Full Council – a little background
Full council meets once every two months or so. At this time of the year it’s a little more often, because it’s the time of setting budgets, but the full council meeting perhaps surprisingly, is not a major part of the councillor’s workload. And for that small mercy I’m thankful, because I find it frustrating and often pointless.
I don’t want to single out Trafford. Most councillors I meet from other towns tell me similar stories. And if you Google ‘Council Chamber’ and click on images, your screen fills with thumbnails of identikit forums facing a throne upon which the mayor presides from Aberystwyth to York. The lack of variety is striking but Trafford is the place I know.
For anyone that’s not witnessed Trafford’s full council (i.e. nearly everyone I’ve ever met), it’s a mixture of mock ceremony and fake heritage going all the way back to the 1974 local government reorganisation. Admittedly the template goes back a lot further than that, as the painting of Cromwell in parliament attests. It’s a bit amateur-dramatics in an endearing sort of way. When we speak we strike heroic or accusing poses. We do have some good speakers on both sides of the chamber but limits of 2 or 3 minutes on speeches make it a difficult discipline to master. It is confrontational and the chamber layout is designed to support that.
Does it serve the public?
Should it change?
Will it change?
Not in the next hundred years!
I thought it was interesting a few years back just as I was elected in 2006 that the Conservatives had such a reaction to their proposal to move the town hall to a new site apparently/allegedly at no cost. There was a real public outcry. The familiar town hall on Talbot Road became a listed building in answer to the threat and battle lines were drawn. However, there was almost no discussion about what 21st century democracy would look like. There was very little debate about whether a new building was an opportunity to reframe the relationship with voters? Wherever we had a town hall we were going to get a council chamber on the lines of what had preceded it and that exists in every other town hall in this country. It seems people like the tradition.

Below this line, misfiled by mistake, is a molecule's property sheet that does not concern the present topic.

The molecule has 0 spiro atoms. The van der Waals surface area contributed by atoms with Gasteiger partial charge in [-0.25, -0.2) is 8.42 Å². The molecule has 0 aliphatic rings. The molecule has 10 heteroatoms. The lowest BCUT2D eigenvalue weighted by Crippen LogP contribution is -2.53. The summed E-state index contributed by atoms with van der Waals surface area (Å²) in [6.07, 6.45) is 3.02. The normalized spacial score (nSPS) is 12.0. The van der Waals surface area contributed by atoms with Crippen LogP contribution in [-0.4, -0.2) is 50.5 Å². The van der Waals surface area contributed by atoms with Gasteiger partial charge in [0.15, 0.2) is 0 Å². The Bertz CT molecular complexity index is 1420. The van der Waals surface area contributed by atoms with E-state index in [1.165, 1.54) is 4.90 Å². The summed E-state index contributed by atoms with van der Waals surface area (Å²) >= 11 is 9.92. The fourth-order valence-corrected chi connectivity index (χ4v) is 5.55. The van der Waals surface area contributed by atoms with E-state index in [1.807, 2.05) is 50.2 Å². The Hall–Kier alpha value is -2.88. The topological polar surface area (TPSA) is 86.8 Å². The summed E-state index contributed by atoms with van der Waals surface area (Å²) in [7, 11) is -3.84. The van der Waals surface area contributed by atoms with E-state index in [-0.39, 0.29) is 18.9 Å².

I think you could label me an iconoclast.
Anyway, back to last night
Dave Acton spoke very well on the need to maintain a fire service for the whole of Greater Manchester. And Laurence Walsh spoke powerfully on the threat to care standards in contracts to private providers if we didn’t build into those contracts a commitment to good employment practices such as the living wage.
In terms of decisions – Council adopted the Council Tax support scheme it has designed to replace the Council Tax Benefit that the Tory Government has abolished. It’s yet another cut affecting the poorest. I hate the idea of devolving benefit design to local authorities. It is a waste of resources to all be redesigning benefits at the same time plus it creates anomalies. This should have stayed with central government.
It’s striking that in this same week the leader of Trafford Council is having to plead with ministers on behalf of all of Greater Manchester for an extra High Speed Rail station at the airport. The Government is delegating things like benefits to councils but when it comes to stations on a strategic line, we have to go begging. The Government is getting so much wrong it’s causing real hardship and delaying the recovery.
These are my views – feel free to comment